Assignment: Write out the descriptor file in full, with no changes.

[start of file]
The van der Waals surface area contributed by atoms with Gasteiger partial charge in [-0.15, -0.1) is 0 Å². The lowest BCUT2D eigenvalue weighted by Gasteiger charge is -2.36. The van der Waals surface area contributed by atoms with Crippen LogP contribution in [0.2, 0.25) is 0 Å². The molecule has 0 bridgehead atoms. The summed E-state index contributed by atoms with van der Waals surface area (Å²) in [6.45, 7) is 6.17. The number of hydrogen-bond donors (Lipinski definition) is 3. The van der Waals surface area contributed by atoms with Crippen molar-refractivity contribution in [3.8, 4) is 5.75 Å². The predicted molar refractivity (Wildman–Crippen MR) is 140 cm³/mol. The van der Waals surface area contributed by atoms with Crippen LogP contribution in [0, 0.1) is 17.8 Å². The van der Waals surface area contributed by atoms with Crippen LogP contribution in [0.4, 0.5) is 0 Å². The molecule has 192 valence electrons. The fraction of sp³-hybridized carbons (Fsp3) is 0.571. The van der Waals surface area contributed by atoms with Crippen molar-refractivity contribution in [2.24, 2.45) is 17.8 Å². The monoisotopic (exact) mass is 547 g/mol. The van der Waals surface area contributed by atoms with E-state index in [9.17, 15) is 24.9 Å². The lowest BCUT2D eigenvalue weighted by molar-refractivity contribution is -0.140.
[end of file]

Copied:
The van der Waals surface area contributed by atoms with Gasteiger partial charge in [-0.15, -0.1) is 0 Å². The lowest BCUT2D eigenvalue weighted by Gasteiger charge is -2.36. The van der Waals surface area contributed by atoms with Crippen LogP contribution in [0.2, 0.25) is 0 Å². The molecule has 0 bridgehead atoms. The summed E-state index contributed by atoms with van der Waals surface area (Å²) in [6.45, 7) is 6.17. The number of hydrogen-bond donors (Lipinski definition) is 3. The van der Waals surface area contributed by atoms with Crippen molar-refractivity contribution in [3.8, 4) is 5.75 Å². The predicted molar refractivity (Wildman–Crippen MR) is 140 cm³/mol. The van der Waals surface area contributed by atoms with Crippen LogP contribution in [0, 0.1) is 17.8 Å². The van der Waals surface area contributed by atoms with Crippen LogP contribution in [0.4, 0.5) is 0 Å². The molecule has 192 valence electrons. The fraction of sp³-hybridized carbons (Fsp3) is 0.571. The van der Waals surface area contributed by atoms with Crippen molar-refractivity contribution in [2.24, 2.45) is 17.8 Å². The monoisotopic (exact) mass is 547 g/mol. The van der Waals surface area contributed by atoms with E-state index in [9.17, 15) is 24.9 Å². The lowest BCUT2D eigenvalue weighted by molar-refractivity contribution is -0.140.